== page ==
Many people think of walks as the main means of exercise for their dogs. But is a walk really the best form of exercise for our dogs? For some dogs, walks are great exercise. For some dogs, a walk really doesn't scratch the surface at burning off their energy. I don't think walks are the best form of exercise for most dogs, but they can be a great part of a well-rounded exercise plan.
Part of the answer to the question of whether a walk really is good exercise depends upon the length and the kind of walk you are taking. Many walks are pretty short, which really doesn't provide much physical exercise. Longer walks are better. But length or duration of the walk is only one part of the equation. The type of walk you take is also important.
How fast do you walk? A nice fast pace is often preferred by a lot of dogs. We humans are often far too slow for the pace most dogs would like to go, which often results in dogs who pull on their leashes. Pulling on leashes makes for an unpleasant walk for us, which sometimes leads to us walking less and our dogs pulling more. But that's a whole other issue entirely. We often find that a faster pace actually reduces frequent stops for many dogs. If you're able to run with your dog, that can be great exercise, but be careful to build up stamina gradually. Also be careful about the surface you are running on – pavement is hard on our dogs, not just on us.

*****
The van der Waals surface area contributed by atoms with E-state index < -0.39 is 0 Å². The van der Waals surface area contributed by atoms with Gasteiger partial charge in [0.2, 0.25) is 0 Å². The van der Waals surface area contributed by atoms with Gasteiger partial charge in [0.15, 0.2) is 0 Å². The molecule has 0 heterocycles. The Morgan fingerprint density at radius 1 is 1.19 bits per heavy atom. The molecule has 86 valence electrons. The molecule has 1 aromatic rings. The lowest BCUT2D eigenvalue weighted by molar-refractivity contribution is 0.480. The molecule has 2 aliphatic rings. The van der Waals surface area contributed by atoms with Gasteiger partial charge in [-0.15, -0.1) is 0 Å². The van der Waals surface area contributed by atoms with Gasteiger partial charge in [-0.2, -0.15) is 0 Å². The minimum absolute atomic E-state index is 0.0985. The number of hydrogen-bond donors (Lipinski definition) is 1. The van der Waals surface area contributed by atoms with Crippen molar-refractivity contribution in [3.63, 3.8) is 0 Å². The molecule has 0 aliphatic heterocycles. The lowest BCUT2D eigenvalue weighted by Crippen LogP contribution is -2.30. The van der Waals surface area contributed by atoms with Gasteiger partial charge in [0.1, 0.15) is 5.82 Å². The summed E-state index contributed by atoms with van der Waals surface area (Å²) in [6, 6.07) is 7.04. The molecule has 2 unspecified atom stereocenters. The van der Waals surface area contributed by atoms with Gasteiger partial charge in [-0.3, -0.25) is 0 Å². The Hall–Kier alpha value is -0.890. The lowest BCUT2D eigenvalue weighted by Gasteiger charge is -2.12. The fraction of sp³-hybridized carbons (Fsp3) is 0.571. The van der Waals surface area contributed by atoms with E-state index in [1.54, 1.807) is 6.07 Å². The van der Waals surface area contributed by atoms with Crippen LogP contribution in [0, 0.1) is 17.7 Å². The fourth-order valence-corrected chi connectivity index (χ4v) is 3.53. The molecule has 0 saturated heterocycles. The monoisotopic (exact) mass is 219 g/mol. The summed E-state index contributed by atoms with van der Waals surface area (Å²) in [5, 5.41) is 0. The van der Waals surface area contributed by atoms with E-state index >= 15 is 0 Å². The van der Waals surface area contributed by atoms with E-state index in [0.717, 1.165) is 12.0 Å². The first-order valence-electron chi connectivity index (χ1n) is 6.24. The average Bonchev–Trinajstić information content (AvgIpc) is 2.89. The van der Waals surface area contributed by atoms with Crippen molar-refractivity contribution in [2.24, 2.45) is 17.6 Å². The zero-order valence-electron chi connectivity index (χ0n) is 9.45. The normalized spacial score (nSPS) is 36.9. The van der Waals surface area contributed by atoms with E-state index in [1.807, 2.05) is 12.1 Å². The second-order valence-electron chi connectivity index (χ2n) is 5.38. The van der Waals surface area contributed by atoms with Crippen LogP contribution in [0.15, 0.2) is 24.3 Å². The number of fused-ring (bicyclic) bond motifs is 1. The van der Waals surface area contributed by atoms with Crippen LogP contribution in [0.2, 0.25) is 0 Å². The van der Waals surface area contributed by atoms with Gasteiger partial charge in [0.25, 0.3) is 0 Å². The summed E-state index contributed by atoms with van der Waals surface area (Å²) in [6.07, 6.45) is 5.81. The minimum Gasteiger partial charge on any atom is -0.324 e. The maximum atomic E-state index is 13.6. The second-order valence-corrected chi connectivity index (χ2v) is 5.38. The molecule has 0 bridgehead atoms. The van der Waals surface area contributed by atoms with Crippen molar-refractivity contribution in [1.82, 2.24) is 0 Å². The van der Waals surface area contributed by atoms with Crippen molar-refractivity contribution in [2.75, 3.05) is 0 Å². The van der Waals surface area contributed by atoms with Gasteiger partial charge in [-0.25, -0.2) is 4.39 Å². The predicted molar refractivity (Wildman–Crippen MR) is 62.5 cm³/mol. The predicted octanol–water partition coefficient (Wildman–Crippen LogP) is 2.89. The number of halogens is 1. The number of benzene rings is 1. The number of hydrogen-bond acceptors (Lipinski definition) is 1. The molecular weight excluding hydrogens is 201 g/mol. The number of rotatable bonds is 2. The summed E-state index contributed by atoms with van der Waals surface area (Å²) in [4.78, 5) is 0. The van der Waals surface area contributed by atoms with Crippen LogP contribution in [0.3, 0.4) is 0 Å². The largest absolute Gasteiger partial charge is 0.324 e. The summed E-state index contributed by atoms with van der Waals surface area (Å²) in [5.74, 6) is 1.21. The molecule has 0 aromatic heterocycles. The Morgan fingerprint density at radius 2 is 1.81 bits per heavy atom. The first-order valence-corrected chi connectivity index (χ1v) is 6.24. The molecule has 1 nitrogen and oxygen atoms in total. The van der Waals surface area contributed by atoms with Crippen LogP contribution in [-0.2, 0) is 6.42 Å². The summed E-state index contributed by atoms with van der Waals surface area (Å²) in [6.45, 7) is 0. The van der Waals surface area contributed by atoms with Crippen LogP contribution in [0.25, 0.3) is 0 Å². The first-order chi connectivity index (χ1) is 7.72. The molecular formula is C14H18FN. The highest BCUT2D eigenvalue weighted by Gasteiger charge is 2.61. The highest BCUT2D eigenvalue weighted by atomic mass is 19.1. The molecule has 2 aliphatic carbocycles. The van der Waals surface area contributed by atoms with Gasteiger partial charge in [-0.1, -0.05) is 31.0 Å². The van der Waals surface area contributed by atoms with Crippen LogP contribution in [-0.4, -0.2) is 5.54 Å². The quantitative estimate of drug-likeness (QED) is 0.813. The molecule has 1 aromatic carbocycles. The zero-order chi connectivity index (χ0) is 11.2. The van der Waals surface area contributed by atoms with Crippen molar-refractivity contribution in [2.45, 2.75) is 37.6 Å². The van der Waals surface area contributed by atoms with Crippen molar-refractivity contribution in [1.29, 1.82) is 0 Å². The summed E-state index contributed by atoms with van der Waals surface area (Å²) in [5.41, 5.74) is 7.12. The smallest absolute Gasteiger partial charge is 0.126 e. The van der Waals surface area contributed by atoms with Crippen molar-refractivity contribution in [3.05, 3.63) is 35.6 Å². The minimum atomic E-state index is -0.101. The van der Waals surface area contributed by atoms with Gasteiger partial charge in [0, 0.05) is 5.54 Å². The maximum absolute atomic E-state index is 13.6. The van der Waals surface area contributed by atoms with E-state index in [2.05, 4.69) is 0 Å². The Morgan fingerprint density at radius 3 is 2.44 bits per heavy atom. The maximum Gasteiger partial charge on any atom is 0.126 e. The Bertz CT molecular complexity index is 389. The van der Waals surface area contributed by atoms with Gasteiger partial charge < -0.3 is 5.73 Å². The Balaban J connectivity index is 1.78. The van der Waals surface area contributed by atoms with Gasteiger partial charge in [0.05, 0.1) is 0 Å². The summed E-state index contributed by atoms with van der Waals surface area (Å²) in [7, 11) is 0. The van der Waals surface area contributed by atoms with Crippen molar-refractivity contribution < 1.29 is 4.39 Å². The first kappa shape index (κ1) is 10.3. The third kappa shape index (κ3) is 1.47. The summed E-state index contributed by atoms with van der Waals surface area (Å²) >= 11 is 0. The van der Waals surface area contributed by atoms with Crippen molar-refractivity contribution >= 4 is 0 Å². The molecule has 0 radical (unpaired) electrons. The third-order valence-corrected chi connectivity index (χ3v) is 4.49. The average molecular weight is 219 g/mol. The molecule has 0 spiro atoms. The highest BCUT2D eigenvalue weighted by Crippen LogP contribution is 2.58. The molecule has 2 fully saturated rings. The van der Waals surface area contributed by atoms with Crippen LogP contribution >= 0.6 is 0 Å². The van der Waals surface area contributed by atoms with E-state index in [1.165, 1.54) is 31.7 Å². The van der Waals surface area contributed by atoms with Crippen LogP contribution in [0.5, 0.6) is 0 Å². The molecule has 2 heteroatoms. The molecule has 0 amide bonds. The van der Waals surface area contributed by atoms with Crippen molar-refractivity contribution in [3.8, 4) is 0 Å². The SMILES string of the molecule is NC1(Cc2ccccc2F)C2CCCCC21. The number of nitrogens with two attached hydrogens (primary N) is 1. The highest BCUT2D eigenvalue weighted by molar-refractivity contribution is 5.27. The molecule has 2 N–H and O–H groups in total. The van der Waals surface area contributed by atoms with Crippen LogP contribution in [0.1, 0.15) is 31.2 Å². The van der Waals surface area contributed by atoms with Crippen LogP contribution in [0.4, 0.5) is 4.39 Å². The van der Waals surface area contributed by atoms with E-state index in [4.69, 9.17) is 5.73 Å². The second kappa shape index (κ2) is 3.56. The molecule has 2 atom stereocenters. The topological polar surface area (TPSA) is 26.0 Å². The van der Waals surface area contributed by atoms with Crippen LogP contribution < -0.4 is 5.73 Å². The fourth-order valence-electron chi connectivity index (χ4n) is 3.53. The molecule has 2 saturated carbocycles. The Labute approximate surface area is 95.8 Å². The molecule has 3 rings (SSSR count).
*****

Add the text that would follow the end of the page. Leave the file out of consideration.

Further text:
How often does your dog get to stop and smell the roses? Ok, I realize it's not the roses they are smelling, but how often does your dog have opportunities to smell the fire hydrant, bushes, trees, sign posts, grass, etc.? While we don't want our dogs sniffing every step of the way, I think we do a disservice to our dogs if we don't allow any time to stop and sniff. It's not the kind of exercise we generally think of – the get-your-heart-pumping kind of physical exercise – but it is a form of mental exercise. Dogs have well-developed senses of smell, and the opportunity to use that in exploring their world actually is a good way to burn off some energy and stimulate their brains.
Does your dog get to meet others out on walks? The opportunity to greet other people or dogs, if your dog likes to do so, can be good mental exercise. Of course, we want to make sure we are practicing our polite greetings.
Practicing your training along the way can be good mental exercise as well. Practicing sits, downs, stays, waits, and comes can be good practice and help to burn off some mental energy. You might want to bring along some smelly treats so you can reward your dog for doing these things.
Another way to help burn off some energy is to add variety to our walking route. Take new routes. Explore new areas. Explore another neighborhood or head to a new park. Go for a hike. New places are good stimulation for our dogs – and for us too!
Many dogs are still full of energy when they return from a walk, but if you can take at least one daily walk that combines fast-paced walking, opportunities to sniff and explore, meeting new people and dogs (only the friendly ones, of course), incorporating some of your training, and exploring new areas, you will help burn off more of that endless supply of energy. Not all of it, but it's one piece of the exercise puzzle that is good for our dogs – and for us!
When you head out for your next walk, make it more mentally and physically stimulating for your dog and for you. You'll both burn off more energy and enjoy yourselves more. And perhaps you'll even start getting out for more walks!